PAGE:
Haven’t the spymasters of India and Pakistan ever met? They probably would have. Did their meeting(s) make a difference to India-Pakistan relationship? Not at all. Will another meeting of the spymasters in 2012 make a big difference to the bilateral ties? Highly unlikely. But, is there anything wrong if they meet again? Not really.
Of course, all channels of communication between India and Pakistan can always be only very useful. But lack of communication channels between the two countries is not the problem today. There are already channels between the two home ministries (in which the IB chiefs sit in), between BSF and the Rangers and the two DGMOs.
But the problem is that the dialogue is stagnating. Given the fluidity in the political situation in both countries, these are times when major initiatives are difficult to push through. (Although, normalisation of India-Pakistan relations is a ‘popular’ thing to happen and there could even be electoral dividends in 2014.)
On the Indian side, our intelligence chief reports to the prime minister. But then, the special envoy also reports to the PM and it isn’t that the PM is lacking in inputs regarding Pakistan. There is also a ‘back channel’ for PM to communicate to the ‘powers that be’ in Islamabad. The only ‘additionality’ in the new proposal is that Pakistan’s ISI chief also reports to the army chief in Rawalpindi.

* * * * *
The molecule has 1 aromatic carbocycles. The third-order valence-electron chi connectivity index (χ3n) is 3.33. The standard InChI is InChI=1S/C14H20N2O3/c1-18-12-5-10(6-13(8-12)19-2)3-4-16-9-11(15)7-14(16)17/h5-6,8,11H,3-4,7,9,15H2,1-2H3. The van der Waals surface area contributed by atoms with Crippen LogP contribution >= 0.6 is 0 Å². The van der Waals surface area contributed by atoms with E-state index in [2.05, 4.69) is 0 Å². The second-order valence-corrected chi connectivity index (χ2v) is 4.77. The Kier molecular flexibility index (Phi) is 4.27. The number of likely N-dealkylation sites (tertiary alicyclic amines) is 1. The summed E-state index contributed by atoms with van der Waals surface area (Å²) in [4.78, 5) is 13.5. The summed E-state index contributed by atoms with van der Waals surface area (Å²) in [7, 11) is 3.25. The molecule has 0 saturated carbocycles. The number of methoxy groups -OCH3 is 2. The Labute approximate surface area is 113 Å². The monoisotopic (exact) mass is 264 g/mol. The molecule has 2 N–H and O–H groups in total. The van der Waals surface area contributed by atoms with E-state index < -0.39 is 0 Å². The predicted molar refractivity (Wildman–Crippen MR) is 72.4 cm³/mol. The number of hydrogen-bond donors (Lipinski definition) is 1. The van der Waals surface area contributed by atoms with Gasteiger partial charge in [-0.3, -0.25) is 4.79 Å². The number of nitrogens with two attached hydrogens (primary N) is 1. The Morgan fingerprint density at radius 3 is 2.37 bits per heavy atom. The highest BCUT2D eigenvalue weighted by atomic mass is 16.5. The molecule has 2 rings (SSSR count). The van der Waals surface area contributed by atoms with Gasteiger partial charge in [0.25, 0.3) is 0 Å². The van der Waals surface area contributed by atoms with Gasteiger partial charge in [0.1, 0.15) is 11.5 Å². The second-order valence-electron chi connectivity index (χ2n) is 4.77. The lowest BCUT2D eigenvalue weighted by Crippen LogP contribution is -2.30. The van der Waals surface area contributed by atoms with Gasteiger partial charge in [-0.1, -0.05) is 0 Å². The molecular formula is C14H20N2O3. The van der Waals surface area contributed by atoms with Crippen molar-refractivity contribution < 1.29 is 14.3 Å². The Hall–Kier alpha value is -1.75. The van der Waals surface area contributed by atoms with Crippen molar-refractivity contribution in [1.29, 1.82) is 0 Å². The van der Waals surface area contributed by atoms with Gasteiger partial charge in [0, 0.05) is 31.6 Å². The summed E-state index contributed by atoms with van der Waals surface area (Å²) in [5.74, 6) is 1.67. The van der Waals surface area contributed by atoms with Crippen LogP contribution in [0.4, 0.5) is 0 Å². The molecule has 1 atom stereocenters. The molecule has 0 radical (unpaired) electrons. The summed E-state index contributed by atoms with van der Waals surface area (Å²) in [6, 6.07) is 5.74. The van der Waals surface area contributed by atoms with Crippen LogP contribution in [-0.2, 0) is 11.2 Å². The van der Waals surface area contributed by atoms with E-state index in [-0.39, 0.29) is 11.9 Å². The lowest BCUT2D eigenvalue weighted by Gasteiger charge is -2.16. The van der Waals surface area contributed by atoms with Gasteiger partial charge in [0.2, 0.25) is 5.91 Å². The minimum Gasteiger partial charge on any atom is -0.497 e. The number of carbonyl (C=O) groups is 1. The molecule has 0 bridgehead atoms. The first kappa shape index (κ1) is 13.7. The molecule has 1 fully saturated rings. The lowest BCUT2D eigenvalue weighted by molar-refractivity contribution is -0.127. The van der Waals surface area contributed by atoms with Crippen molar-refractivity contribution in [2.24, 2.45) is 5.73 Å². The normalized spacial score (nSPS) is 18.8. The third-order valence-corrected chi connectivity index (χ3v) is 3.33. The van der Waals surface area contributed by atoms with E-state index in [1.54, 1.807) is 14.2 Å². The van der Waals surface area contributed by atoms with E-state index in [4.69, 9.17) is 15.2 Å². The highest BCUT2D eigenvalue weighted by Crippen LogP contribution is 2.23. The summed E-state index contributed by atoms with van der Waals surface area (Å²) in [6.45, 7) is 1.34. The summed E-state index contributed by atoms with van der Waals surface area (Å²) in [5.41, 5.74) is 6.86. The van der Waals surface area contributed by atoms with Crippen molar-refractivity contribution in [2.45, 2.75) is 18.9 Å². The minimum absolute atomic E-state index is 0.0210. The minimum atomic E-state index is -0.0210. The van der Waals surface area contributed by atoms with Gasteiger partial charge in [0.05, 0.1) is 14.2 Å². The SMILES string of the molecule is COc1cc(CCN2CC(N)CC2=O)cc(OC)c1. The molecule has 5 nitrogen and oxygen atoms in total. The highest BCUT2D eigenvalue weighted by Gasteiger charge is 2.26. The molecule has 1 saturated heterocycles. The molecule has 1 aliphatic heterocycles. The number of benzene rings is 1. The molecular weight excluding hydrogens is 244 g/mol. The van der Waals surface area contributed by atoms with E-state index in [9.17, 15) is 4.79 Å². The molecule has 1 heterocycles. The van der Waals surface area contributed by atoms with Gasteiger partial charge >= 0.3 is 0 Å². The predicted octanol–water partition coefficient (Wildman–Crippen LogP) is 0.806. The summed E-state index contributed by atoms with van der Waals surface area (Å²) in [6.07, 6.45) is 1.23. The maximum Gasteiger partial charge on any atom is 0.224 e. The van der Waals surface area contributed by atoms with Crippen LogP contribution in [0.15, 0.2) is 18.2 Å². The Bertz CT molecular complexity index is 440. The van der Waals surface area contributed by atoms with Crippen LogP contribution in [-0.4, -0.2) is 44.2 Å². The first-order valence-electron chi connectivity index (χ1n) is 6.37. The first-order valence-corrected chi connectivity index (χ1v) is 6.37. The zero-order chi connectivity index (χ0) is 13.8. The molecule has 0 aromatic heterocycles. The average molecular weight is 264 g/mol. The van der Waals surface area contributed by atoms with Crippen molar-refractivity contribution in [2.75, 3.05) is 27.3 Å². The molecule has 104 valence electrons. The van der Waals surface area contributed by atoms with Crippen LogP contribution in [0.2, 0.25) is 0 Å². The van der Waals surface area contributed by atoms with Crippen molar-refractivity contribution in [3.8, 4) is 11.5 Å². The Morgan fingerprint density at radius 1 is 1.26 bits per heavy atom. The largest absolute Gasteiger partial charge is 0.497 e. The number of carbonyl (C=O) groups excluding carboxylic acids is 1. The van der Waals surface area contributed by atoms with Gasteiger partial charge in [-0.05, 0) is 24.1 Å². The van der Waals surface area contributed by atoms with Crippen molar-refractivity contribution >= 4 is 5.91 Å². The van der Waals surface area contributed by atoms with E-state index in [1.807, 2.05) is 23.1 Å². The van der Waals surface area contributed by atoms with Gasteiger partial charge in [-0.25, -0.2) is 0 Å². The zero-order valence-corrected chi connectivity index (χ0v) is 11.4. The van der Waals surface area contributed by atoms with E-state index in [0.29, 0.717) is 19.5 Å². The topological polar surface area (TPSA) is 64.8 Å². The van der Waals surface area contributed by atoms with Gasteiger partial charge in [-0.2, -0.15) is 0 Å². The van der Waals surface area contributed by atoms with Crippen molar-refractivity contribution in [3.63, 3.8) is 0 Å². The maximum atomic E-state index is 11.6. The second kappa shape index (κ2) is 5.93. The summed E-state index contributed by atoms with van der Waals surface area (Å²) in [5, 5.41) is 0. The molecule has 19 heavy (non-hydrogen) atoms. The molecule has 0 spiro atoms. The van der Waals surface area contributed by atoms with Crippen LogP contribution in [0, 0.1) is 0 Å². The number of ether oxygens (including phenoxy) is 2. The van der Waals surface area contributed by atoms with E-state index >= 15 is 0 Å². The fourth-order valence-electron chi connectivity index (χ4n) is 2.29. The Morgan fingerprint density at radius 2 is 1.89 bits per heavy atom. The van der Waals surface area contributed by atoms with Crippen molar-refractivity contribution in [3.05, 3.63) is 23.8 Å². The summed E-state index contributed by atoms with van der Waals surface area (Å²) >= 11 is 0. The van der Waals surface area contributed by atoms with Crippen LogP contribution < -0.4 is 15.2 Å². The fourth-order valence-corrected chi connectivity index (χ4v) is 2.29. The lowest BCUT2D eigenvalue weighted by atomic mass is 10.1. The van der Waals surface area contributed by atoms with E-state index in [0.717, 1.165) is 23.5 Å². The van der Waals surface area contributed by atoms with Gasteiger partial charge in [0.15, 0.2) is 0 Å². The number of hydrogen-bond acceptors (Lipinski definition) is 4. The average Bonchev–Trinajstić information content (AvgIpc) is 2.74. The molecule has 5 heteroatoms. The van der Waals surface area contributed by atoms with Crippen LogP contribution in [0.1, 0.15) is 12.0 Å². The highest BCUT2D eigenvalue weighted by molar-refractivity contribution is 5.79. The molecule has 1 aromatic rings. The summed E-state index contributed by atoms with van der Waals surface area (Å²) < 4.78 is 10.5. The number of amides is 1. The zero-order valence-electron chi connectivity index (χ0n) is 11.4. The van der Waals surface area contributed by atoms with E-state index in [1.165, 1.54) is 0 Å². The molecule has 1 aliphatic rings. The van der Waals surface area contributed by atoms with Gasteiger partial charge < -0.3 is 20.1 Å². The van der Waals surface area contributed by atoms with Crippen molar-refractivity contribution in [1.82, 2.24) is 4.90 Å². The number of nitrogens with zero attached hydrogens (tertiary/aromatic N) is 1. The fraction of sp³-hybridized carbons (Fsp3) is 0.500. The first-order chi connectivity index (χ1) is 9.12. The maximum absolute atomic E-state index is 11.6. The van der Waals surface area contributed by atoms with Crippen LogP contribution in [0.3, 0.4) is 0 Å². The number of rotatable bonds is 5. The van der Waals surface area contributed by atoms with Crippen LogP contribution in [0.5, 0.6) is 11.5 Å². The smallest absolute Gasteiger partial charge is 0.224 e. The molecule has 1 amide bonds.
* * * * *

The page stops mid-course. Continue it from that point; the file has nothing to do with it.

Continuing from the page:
That is to say, via the ISI chief (who will presumably whisper to his Indian counterpart when they meet in Geneva or Reykjavik), the Pakistani army chief could have a channel of communication open to our PM directly without the elected leadership in Pakistan being necessarily in the loop. Now, is that a good thing to happen? That is the question. An institutionalised intercourse between the spymasters of Pakistan and India becomes necessary once civilian supremacy is firmly established in Pakistan.
Posted in Diplomacy, Politics.
– August 13, 2012